The Evolving BIT: A Commentary on Canada’s Model Agreement

While the revision that gave birth to the United States’ Model bilateral investment treaty in April 2012 has been closely observed and commented upon, much less attention has been paid to changes made to the Canadian Model BIT.

Investment Treaties and the Search for Market Access in China

The inclusion of market access commitments in investment agreements has proven divisive. This article looks at where China stannds on this issue.

The Quest for Commodities: Chinese Investment in Farmland

China is often singled out as one of the big ‘land grabbers’, although it strongly refutes these claims. We set out to verify whether reports about Chinese investments were accurate or not.

Smart Flexibility Clauses in International Investment Agreements

A major challenge for investment treaty designers and adjudicators is to separate opportunistic behavior by host states that should be sanctioned under international law from bona fide public policy measures that should not. This article suggests that International Investment Agreements need to be both ‘smarter’ and more ‘flexible’ to better make that distinction. It draws on economic contract theory as a basic framework, and political economy theory for fine-tuning.

Enabling Risky Business: Human Rights and the Role of Officially Supported Trade Finance and Investment Guarantees

The expanded role played by Export Credit Agencies (ECAs) since the global financial crisis has not been matched with stronger rules that address the human rights-related impacts of ECA financed projects. Given narrow set of regulations that currently apply to ECAs, this brief article argues that more needs to be done to ensure that ECA financed projects do not cause harm to home states.

How to Incorporate Human Rights Obligations in Bilateral Investment Treaties?

Very few BITs refer directly to human rights issues. However, when they do, they clearly do not impose any binding obligations on foreign corporations. The following paragraphs will provide a concrete analysis of how BITs could be drafted (or redrafted) to incorporate non-investment obligations.

Remedies in Investor-State Arbitration: A Public Interest Perspective

While an extensive body of literature maps the tensions between regulatory sovereignty and investor protection in international investment law and analyses the balancing of private and public interests in arbitral practice, only a small sub-set of this literature makes reference to public interest considerations at the remedies stage of the investor-state arbitration process.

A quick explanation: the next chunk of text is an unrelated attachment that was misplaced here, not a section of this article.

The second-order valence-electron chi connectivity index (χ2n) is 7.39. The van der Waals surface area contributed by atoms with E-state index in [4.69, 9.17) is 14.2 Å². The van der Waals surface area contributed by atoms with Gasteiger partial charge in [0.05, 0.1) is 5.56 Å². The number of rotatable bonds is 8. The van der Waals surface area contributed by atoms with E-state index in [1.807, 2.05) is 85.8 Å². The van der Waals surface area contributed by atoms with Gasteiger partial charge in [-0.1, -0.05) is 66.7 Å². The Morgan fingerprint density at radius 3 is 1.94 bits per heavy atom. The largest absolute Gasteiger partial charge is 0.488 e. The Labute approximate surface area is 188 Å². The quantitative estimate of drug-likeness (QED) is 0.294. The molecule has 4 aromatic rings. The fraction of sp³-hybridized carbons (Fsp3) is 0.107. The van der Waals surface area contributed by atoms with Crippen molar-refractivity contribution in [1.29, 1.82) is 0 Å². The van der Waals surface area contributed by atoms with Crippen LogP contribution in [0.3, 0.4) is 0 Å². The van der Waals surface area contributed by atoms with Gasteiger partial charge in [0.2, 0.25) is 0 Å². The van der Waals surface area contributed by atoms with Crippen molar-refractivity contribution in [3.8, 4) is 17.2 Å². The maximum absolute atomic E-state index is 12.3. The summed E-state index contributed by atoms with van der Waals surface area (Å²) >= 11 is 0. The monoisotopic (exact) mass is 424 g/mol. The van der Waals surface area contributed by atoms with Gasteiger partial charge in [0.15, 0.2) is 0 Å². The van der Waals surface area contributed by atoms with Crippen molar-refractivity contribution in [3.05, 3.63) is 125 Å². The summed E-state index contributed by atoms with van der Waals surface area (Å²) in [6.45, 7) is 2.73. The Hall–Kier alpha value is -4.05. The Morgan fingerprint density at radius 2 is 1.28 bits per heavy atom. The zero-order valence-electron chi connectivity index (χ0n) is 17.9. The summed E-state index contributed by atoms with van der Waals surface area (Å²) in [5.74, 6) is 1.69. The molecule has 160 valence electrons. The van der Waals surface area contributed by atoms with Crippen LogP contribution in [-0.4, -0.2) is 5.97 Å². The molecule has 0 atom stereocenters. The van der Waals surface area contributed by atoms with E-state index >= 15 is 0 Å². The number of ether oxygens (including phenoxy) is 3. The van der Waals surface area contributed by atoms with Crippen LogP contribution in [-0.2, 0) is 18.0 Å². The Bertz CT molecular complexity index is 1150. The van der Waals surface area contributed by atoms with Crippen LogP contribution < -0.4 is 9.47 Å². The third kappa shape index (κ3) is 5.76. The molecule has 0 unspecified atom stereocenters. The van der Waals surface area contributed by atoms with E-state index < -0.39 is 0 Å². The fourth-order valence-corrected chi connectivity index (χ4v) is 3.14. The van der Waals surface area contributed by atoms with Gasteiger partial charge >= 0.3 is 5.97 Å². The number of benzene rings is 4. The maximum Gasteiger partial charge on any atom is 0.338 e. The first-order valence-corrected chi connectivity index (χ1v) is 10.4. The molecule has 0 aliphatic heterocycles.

Land Grab v Food Security: Can Global Regulation Cope?

Agro-FDI is a two-edge sword: only when managed properly will it bring food security benefits. However, the current global governance structure for agro-FDI unevenly distributes rights and obligations between the host state, the investor and the investor’s home state.

A Distinction Without a Difference? The Interpretation of Fair and Equitable Treatment Under Customary International Law by Investment Tribunals

Broad interpretations of the standard for fair and equitable treatment (FET) by investment tribunals have become a source of increasing controversy. In theory, linking FET to customary international law (CIL), which is formed through the “general and consistent practice of states” that they follow out of a sense of legal obligation (opinio juris), results in a standard of protection that is more deferential to the regulatory authority of governments than the “autonomous” standard. In practice, however, investment tribunals continue to construe even CIL-based FET provisions to impose broad limits on government authority by accepting, without any evidence of state practice or opinio juris, the pronouncements of previous tribunals as definitive evidence of the standard under CIL.

Counterclaims by States in Investment Arbitration

It is quite common in investment arbitration for the respondent State to include in its defense to treaty claims one or more criticisms of the investor’s underlying conduct. Yet while such arguments feature prominently in State defenses, they are rarely framed as counterclaims seeking affirmative relief. The reason may lie in an instinctive preference by States to pursue any affirmative claims in their own courts. But it may also lie in perceived limits to the jurisdiction of international tribunals to hear State counterclaims.

Two recent ICSID decisions have reached entirely different conclusions on the issue of jurisdiction over State counterclaims. This essay touches briefly on certain jurisprudential and policy factors that may explain the divergent results and frame future cases for further analysis.